CRV431 is about to advance to Stage 1 but can be a massive call option for Gilead if purchased. Even if Gilead were to offer up a 100% premium for ContraVir at $200M, it would probably be a better investment than Gilead repurchasing its own shares. Last quarter, Gilead repurchased its own shares to the tune of $1B and has been complete value destruction for shareholders. If management knew how to manage, it would at least pick up a company that is working on products rather than purchasing shares of a company that's resting on its laurels.

I actually initiated my position in Gilead in early September of 2015 and have been pretty upset with the purchase thus far. I will not be buying shares because I'm now above my 10% threshold. But I do believe that it offers value until around $84 which happens to be the midway point of the 52-week range and a 26% increase from the current price.

When it is all said and done, it matters what the stock has done in an investor's portfolio. For me, Gilead is my largest position and has been doing poorly, as I'm down 17.1% on the name, while the position occupies roughly 18.8% of my portfolio. I own the stock for the speculation portion of my portfolio, and I will continue to hold onto the stock for now. My portfolio is up 17.2% since the inception despite the drag this stock has had on it while the S&P 500 is up 13.3%.

For the year so far, my Portfolio of 12 is up 6.7% while the S&P 500 is up 5.2%. Below is a quick glance of my portfolio and how each position is performing. Thank you for reading and I look forward to your comments!

Company

Ticker

% change incl. DIV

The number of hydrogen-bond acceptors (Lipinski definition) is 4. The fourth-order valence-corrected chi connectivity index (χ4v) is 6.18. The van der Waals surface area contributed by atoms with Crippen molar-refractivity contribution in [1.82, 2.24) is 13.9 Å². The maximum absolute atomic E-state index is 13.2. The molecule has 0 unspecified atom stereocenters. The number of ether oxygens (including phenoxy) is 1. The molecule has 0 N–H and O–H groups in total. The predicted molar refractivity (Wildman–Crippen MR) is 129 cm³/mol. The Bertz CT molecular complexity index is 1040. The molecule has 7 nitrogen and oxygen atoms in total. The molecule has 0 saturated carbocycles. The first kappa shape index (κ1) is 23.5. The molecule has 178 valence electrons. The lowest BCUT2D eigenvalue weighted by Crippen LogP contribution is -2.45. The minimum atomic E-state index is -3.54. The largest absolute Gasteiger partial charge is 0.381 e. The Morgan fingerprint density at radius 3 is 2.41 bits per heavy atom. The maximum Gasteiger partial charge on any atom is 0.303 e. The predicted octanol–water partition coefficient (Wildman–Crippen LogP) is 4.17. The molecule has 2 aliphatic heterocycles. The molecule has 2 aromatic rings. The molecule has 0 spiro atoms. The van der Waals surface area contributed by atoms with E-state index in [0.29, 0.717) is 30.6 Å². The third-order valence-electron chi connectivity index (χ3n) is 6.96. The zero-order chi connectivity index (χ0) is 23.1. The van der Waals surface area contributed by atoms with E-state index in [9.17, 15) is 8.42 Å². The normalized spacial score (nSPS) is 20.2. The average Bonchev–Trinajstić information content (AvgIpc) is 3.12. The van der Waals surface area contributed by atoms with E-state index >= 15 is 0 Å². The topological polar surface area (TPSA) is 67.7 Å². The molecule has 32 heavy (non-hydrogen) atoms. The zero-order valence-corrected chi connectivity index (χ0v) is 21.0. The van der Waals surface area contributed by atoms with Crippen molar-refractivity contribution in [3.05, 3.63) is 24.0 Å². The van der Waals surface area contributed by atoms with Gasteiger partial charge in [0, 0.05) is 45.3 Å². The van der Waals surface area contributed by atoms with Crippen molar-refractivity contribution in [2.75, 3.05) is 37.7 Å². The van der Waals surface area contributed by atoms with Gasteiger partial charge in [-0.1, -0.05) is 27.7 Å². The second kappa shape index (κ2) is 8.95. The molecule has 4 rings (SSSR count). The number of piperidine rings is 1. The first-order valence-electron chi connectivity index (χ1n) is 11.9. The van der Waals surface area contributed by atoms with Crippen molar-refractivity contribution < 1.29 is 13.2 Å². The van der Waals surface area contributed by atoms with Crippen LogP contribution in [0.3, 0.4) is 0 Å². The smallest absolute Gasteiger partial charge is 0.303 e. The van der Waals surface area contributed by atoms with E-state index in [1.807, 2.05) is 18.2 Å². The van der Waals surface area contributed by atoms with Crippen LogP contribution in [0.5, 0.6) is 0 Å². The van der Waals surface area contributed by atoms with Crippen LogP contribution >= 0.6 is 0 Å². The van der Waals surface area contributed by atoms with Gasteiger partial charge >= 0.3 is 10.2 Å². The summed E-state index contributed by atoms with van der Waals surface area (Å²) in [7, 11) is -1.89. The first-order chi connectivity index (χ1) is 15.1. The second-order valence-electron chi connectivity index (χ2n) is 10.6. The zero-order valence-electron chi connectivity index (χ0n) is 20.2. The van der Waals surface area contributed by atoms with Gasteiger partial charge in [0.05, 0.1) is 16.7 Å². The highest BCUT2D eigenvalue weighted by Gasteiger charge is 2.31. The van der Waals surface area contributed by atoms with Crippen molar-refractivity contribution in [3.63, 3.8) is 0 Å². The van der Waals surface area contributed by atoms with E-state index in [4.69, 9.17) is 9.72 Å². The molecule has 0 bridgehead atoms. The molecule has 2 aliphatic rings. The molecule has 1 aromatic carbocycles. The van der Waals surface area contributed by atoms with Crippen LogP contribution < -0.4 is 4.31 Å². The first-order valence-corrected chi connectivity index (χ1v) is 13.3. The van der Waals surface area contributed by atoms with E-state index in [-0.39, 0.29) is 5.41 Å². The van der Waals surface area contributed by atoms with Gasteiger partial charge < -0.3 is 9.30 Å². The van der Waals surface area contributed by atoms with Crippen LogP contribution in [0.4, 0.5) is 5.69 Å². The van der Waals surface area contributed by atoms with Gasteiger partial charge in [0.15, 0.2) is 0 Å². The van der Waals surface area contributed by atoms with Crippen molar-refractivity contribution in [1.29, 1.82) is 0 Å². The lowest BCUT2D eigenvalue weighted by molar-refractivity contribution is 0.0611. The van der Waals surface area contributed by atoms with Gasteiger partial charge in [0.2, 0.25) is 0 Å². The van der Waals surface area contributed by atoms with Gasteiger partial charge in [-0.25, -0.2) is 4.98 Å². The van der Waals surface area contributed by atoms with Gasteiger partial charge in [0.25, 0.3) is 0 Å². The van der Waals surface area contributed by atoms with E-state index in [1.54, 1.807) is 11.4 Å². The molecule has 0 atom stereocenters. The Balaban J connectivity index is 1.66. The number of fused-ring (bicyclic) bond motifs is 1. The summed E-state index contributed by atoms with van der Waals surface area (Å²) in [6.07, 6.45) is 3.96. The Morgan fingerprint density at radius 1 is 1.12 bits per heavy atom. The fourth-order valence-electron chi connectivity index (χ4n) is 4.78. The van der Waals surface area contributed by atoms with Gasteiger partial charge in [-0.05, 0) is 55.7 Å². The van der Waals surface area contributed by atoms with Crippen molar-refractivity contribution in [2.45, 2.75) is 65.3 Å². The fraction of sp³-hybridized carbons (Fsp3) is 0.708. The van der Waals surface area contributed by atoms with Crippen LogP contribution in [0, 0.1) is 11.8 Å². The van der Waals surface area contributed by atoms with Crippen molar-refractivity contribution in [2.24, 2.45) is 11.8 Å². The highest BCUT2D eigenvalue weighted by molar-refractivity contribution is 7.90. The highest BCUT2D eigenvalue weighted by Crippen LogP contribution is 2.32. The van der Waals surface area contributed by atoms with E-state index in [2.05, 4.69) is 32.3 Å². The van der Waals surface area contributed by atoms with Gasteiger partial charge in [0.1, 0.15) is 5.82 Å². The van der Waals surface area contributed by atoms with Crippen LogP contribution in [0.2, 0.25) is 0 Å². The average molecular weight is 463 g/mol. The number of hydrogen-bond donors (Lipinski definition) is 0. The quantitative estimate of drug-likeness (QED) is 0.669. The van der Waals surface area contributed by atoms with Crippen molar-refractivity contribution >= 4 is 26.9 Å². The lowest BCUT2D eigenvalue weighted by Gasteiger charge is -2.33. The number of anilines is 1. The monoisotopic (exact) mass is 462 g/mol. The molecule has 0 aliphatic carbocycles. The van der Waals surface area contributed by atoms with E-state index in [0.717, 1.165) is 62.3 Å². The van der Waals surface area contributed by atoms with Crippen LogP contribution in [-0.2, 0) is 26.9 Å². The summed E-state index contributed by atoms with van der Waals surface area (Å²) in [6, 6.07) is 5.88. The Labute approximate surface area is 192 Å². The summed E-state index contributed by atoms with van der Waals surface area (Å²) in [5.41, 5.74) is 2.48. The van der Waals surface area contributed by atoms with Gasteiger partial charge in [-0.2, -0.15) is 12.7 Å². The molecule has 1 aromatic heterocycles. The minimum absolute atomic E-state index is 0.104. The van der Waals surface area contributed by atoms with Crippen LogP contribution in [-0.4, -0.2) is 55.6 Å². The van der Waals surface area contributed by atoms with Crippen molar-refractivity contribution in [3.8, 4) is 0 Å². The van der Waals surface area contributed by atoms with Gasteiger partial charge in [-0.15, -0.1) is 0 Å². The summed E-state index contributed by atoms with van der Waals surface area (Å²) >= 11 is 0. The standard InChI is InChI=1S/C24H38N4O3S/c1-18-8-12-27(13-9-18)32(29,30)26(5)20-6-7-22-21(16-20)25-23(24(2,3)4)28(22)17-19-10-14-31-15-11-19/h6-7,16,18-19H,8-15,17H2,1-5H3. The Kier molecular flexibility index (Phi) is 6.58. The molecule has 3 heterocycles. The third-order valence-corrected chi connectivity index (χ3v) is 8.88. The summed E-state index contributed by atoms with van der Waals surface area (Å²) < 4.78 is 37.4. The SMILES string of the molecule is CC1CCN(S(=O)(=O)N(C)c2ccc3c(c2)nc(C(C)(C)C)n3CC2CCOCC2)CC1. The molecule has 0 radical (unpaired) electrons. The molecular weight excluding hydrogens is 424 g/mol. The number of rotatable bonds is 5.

% of Portfolio

Facebook, Inc.

(NASDAQ:FB)

15.8%

9.8%

AbbVie Inc.

(NYSE:ABBV)

12.0%

4.1%

PulteGroup, Inc.

(NYSE:PHM)

5.9%

3.9%

3M Company

(NYSE:MMM)

1.5%

3.7%

Wyndham Worldwide Corporation

(NYSE:WYN)

1.1%

3.7%

SEI Investments Company

(NASDAQ:SEIC)

0.0%

7.3%

General Electric Company

(NYSE:GE)

-1.7%

8.1%

Silver Wheaton Corp.

(SLW)

-3.9%

10.3%

Valero Energy Corporation

(NYSE:VLO)

-4.9%

3.5%

O'Reilly Automotive, Inc.

(NASDAQ:ORLY)

-6.4%

4.1%

VFC MAY 19 2017 52.50 PUT

(NYSE:VFC)

-16.5%

0.5%

Gilead Sciences Inc.

-17.1%

18.8%

Cash

$

22.25%

Disclaimer: This article is in no way a recommendation to buy or sell any stock mentioned. This article is meant to serve as a journal for myself as to the rationale of why I bought/sold this stock when I look back on it in the future. These are only my personal opinions and you should do your own homework. Only you are responsible for what you trade and happy investing!

Disclosure: I am/we are long GILD.

I wrote this article myself, and it expresses my own opinions. I am not receiving compensation for it (other than from Seeking Alpha). I have no business relationship with any company whose stock is mentioned in this article.